Recent Trends in Thoroughbred Racing and Breeding
James L. Gagliano James L. Gagliano - President & COO, The Jockey Club

Ogden Mills Phipps: In January, Jim Gagliano succeeded Alan Marzelli as president and chief operating officer of The Jockey Club, and we are very pleased to have him at the helm.

He will get us started with a brief overview of some breeding and racing trends.

Jim …

James L. Gagliano: Thank you very much, Dinny. Good morning.

I think everyone in this room is familiar with recent trends in Thoroughbred breeding and racing. Almost any indicator you look at has an arrow pointing downward.

News accounts on a daily basis remind us that the sport is undergoing change. We’ve read about horse shortages and cancelled racing programs. We’ve read about tracks closing — and they outnumber the new ones that are opening.

But we’re not alone. Other sports and other businesses have experienced similar challenges.

Yesterday, The Jockey Club announced a projected North American foal crop for 2011 at 27,000.

For most of the past decade the foal crop has remained stable at almost 37,000 foals. The economic downturn, however, has resulted in significant contraction and the 2011 crop is the smallest since 1973.

To provide a little more perspective, I thought it would be helpful to share some breeding statistics from our Registry, and then a few statistics that pertain specifically to racing.

From 2000 until 2006, the number of mares reported bred remained very stable, varying by less than 500 mares per year. Since 2007, however, we have seen approximately 15,000 mares, or 22 percent, leave the breeding shed.

The number of stallions has also been steadily declining for an even longer period of time, by approximately 2% per year dating back to the early 1990s.

Beginning in 2004, the rate of decline in stallions accelerated to 5.5%, with nearly 1,300 stallions leaving breeding service during this period of time.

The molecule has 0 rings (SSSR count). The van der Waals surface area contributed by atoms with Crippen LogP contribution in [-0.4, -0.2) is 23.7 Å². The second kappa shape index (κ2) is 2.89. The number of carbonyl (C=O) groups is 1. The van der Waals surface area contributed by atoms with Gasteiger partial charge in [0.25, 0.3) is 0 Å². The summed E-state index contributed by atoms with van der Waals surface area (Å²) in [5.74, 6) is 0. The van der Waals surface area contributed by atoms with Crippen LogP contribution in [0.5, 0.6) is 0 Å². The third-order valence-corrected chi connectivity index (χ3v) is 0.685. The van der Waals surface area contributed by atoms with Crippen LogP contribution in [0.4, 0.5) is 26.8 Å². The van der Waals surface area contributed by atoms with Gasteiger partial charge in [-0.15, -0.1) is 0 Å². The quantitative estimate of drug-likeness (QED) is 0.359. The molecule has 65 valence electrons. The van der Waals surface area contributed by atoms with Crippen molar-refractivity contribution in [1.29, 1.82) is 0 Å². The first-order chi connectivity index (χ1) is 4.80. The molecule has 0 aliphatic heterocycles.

As we studied these trends more closely, we found that the mares and stallions that left the breeding shed shared some very interesting characteristics:

  • First, they tended to have lower race earnings than those who continued to be bred. A number of these mares and stallions actually had no racetrack earnings.
  • Next, the mares leaving the breeding shed tended to be those that had been covered by the smaller book size stallions, defined generally as stallions covering fewer than 25 mares.
  • And the stallions no longer breeding were also those that had previously had smaller book sizes.

So with that, let’s turn to some geographic perspective. Several of the states that have recently suffered the greatest declines are among those that have historically been among the leaders in Thoroughbred production.

There are, however, pockets around the country where breeding levels have maintained or increased, including those states that supplement purses with alternative gaming.

So let’s sum it up:

  • We’ve seen a dramatic reduction in the numbers of mares and stallions in the breeding shed
  • Those that remain have a more proven race record
  • And third, some of our historically most significant breeding states have had steep declines in foals, while those states with alternative gaming-supplemented purses and state incentive programs have experienced growth.

Turning to the racing front, one of the most significant and widely referenced statistics we’ve seen pertains to the dramatic reduction in starts per horse.

There are differing theories on what factor or factors are causing the decline in starts per horse, but there is no disputing the decline.

As I mentioned, the last time the foal crop was the size we’re estimating for 2011 was 1973. Here’s how 1973 compares with 2009.

  • In 1973, about 55,000 individual horses raced, compared with about 71,500 starters in 2009.
  • In 1973, there were about 62,000 races run — about 8,000 more than the 54,000 run in 2009.
  • In 1973, the average horse started 10.1 times; this past year, 6.2.

So what are these figures telling us? Certainly, unless something changes, there will be further contraction at the racetrack as the foals from the smaller crops of 2008, 2009, and 2010 mature to racing age.

It certainly seems likely that, with fewer foals, we will see fewer race days and, frankly, dramatically increased challenges for many racetracks and other industry organizations.

Today, we are going to hear from four organizations with different experiences, different situations and different strategies that are adapting to this changing landscape.
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